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Gavriil Popov, who resigned as Moscow mayor Friday, warned Wednesday that democrats were losing the battle for influence over Russian President Boris Yeltsin, while Yeltsin denied rumors his most progressive ministers were about to resign.

"Democratic forces are being plundered . . . and meanwhile conservative forces are consolidating," Popov told reporters, explaining he was leaving City Hall to campaign for more radical reforms on a national level.Yeltsin recently added three controversial new deputy prime ministers to the cabinet of Yegor Gaidar, architect of Russia's "shock therapy" market reforms. Critics say the changes threaten the very future of the reforms.

But Yeltsin said the new appointments did not signify a shift in reform strategy. "All the deputies gave their word they are for the reforms . . . and will not allow any split in Gaidar's government team," he told reporters.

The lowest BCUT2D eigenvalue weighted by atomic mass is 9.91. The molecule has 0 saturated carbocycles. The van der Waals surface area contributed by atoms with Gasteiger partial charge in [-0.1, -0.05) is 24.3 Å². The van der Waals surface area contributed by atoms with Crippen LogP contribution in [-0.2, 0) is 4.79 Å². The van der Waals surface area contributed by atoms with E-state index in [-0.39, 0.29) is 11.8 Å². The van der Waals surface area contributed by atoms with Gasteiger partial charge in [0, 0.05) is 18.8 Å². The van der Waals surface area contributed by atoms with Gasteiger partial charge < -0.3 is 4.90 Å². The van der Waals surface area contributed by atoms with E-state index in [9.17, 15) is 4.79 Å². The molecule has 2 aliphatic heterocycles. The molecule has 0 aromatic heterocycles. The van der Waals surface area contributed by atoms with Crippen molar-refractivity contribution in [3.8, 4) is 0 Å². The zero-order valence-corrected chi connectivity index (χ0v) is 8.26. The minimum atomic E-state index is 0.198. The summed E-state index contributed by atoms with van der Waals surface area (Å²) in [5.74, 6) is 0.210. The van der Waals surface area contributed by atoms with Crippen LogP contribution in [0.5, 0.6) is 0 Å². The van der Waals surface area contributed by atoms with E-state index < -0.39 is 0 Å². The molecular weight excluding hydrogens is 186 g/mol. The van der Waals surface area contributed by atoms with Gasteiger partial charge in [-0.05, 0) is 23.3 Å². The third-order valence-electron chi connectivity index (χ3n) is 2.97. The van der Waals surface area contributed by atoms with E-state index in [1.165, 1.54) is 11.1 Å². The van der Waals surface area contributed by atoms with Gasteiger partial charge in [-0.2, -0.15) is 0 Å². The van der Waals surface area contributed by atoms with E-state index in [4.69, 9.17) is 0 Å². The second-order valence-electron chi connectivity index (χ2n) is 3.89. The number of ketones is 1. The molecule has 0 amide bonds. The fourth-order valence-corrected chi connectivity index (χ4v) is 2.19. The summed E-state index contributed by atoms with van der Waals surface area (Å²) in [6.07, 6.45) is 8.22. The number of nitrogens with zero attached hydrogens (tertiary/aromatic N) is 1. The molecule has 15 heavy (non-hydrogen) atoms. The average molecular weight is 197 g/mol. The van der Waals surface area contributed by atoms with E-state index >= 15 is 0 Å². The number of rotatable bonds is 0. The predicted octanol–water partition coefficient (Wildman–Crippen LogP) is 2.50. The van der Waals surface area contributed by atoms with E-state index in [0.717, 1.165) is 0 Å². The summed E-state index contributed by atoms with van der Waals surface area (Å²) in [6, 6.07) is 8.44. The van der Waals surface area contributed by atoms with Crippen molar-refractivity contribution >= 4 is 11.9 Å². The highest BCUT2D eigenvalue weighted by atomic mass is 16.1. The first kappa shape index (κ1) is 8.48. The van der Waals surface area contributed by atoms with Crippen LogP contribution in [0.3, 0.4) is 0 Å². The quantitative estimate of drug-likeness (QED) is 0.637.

Yeltsin denied rumors that he was planning to fire Gaidar.

Popov said democrats were too complacent about the threat from conservatives who he said were gaining the upper hand in Russian politics.

"The pressure on the president from democratic forces is completely inadequate," he warned.

The three new cabinet appointments are seen as signaling a slowdown in the pace of reform. Georgy Khizha, in charge of industry, is a key figure from Russia's vast military-industrial complex. Viktor Chernomyrdin, in charge of energy, was once a Soviet gas industry minister and is said to favor state monopolies on strategic branches of the Russian economy.

The third addition to the Gaidar team, Vladimir Shumeiko, who used to be deputy speaker of the Russian Parliament and is popular with lawmakers and ministers alike, will help improve the severely strained relations between government and parliament.